Isaiah spoke of a “people who walked in darkness.” His phrase is fairly descriptive of humanity without Christ, who is, of course, the light of the world. The prophet described those people as “dwelling in the land of gloom.” Christian tradition has repeated these prophetic expressions down through the ages for the precise purpose of celebrating the dispersal of darkness and the lifting of gloom by the coming of Christ who is forever our light and joy. And yet the reality of darkness and gloom somehow persists in us, and around us, so that for some of us the Christmas celebration has a hollow ring; it is somewhat forced and unconvincing.

Every Christmas is celebrated in an “anno Domini,” a “year of Our Lord.” How can the Lord’s year, any year, be a year of gloom? Jesus is Lord, but never a Lord of gloom! Quite the opposite. Under his lordship, gloom is destroyed forever and a joyous peace is available to all who believe. Perhaps that gloom — undeniably present in so many human hearts, in different circumstances, places and periods of history — is a measure of our distance, as a people, from him. To be a dweller in the land of gloom is to refuse somehow submission to his loving lordship. That submission is not easy.

Say to say, on any Christmas you can look around and see suffering and death, violence and decay, fear and anxiety, hatred and injury. You can see broken promises and smashed hopes. There is reason enough to feel gloomy on ChristmasDay or on any of the other 364 days of Christmas.

But you also see around you goodness and love, generosity and trust, service and life, hope and faith. You see covenants kept and you see fidelity in all its forms at work to keep the human community on course. Modern men and women have cause to claim a peace that is not complacent, a joy that is not naive. To the extent that this is explainable, the explanation lies in the power of Christmas.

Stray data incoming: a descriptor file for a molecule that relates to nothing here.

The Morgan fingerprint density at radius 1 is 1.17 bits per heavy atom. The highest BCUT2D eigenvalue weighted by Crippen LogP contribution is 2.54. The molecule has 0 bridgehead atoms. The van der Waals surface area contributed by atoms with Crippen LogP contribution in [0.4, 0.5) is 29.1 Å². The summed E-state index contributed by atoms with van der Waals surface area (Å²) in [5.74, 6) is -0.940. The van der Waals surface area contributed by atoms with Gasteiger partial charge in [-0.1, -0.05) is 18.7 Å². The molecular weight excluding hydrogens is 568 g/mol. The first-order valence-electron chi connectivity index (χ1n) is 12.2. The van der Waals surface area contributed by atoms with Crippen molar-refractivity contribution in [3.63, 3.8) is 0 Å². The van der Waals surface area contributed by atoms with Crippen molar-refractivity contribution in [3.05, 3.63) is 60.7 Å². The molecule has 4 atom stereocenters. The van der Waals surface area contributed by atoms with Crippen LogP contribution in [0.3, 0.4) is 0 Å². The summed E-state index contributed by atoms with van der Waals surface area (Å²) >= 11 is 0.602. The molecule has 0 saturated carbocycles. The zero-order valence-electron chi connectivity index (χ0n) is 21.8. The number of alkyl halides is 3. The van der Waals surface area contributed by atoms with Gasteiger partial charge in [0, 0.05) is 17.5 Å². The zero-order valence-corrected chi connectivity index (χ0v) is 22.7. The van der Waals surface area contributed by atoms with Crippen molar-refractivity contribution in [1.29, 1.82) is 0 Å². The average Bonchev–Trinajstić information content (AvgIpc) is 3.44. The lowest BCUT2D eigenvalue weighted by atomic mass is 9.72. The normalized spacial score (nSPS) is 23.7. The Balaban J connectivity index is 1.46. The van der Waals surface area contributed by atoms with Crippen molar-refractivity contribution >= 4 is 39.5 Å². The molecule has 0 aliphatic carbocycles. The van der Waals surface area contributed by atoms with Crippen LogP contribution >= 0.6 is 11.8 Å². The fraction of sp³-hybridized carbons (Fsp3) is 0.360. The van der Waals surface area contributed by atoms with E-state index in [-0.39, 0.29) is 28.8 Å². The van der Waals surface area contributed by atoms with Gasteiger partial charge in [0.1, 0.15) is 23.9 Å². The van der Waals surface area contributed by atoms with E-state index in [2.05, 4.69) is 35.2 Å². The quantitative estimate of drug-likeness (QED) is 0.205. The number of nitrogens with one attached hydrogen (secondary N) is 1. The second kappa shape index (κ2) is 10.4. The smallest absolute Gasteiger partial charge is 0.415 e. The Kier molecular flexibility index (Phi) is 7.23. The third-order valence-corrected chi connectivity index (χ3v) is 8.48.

Power in any circumstance is the ability to cause or prevent change. God’s power has changed us. The human race once walked in darkness; we now have access to the light. But we too have power. Each human person is powerful enough to resist the change from darkness to light. “And this is the verdict, that the light came into the world, but people preferred darkness to light, because their works were evil.” (Jn 3:19). When the human person is powerful with a power that is not of God, he or she condemns himself or herself to walk in darkness. But when empowered by faith and divine love, the human person can disperse the darkness and lift the gloom. . . .

Table of Contents:

1. “In the Beginnng”
2. The sacred things — a Christmas list
3. “A gift is when you get something you don’t deserve”
4. Peanuts, emeralds, and the art of giving
5. Christmas is reduction to zero
6. Light and darkness
7. A Christmas parallelogram
8. Insights for a Christian meditation
9. Listen to the whispers
10. Two sides of Christmas — the severe and the beautiful
11. Family
12. Many and the other Madonna
13. “Cast out our sin and enter i”
14. Epiphany